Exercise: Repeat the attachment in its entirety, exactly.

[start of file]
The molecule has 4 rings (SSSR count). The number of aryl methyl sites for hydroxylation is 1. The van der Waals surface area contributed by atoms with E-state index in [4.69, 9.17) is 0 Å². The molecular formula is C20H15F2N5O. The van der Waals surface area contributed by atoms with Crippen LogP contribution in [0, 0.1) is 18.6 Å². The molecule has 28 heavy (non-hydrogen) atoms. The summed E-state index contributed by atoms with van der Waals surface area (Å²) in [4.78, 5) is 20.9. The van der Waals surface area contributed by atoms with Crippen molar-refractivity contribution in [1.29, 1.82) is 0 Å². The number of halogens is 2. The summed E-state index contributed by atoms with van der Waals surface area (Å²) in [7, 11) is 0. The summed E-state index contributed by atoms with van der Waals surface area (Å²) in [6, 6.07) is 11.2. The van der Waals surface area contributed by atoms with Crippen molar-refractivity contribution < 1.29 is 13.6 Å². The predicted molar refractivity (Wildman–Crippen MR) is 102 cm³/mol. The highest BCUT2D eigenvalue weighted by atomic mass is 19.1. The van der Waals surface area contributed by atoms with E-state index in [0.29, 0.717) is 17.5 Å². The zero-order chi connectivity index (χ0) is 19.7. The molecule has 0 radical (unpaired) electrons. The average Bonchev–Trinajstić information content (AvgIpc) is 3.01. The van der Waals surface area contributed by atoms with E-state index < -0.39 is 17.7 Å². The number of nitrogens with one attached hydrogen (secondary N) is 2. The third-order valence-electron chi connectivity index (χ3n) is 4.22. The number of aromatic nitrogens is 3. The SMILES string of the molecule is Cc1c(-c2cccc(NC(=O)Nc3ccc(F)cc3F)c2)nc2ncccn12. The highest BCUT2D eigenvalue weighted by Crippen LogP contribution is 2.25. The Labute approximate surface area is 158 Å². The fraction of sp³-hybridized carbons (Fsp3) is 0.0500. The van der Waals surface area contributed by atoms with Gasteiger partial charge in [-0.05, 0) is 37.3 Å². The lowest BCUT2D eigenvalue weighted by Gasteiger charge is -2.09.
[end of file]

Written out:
The molecule has 4 rings (SSSR count). The number of aryl methyl sites for hydroxylation is 1. The van der Waals surface area contributed by atoms with E-state index in [4.69, 9.17) is 0 Å². The molecular formula is C20H15F2N5O. The van der Waals surface area contributed by atoms with Crippen LogP contribution in [0, 0.1) is 18.6 Å². The molecule has 28 heavy (non-hydrogen) atoms. The summed E-state index contributed by atoms with van der Waals surface area (Å²) in [4.78, 5) is 20.9. The van der Waals surface area contributed by atoms with Crippen molar-refractivity contribution in [1.29, 1.82) is 0 Å². The number of halogens is 2. The summed E-state index contributed by atoms with van der Waals surface area (Å²) in [7, 11) is 0. The summed E-state index contributed by atoms with van der Waals surface area (Å²) in [6, 6.07) is 11.2. The van der Waals surface area contributed by atoms with Crippen molar-refractivity contribution < 1.29 is 13.6 Å². The predicted molar refractivity (Wildman–Crippen MR) is 102 cm³/mol. The highest BCUT2D eigenvalue weighted by atomic mass is 19.1. The van der Waals surface area contributed by atoms with E-state index in [0.29, 0.717) is 17.5 Å². The zero-order chi connectivity index (χ0) is 19.7. The molecule has 0 radical (unpaired) electrons. The average Bonchev–Trinajstić information content (AvgIpc) is 3.01. The van der Waals surface area contributed by atoms with E-state index < -0.39 is 17.7 Å². The number of nitrogens with one attached hydrogen (secondary N) is 2. The third-order valence-electron chi connectivity index (χ3n) is 4.22. The number of aromatic nitrogens is 3. The SMILES string of the molecule is Cc1c(-c2cccc(NC(=O)Nc3ccc(F)cc3F)c2)nc2ncccn12. The highest BCUT2D eigenvalue weighted by Crippen LogP contribution is 2.25. The Labute approximate surface area is 158 Å². The fraction of sp³-hybridized carbons (Fsp3) is 0.0500. The van der Waals surface area contributed by atoms with Gasteiger partial charge in [-0.05, 0) is 37.3 Å². The lowest BCUT2D eigenvalue weighted by Gasteiger charge is -2.09.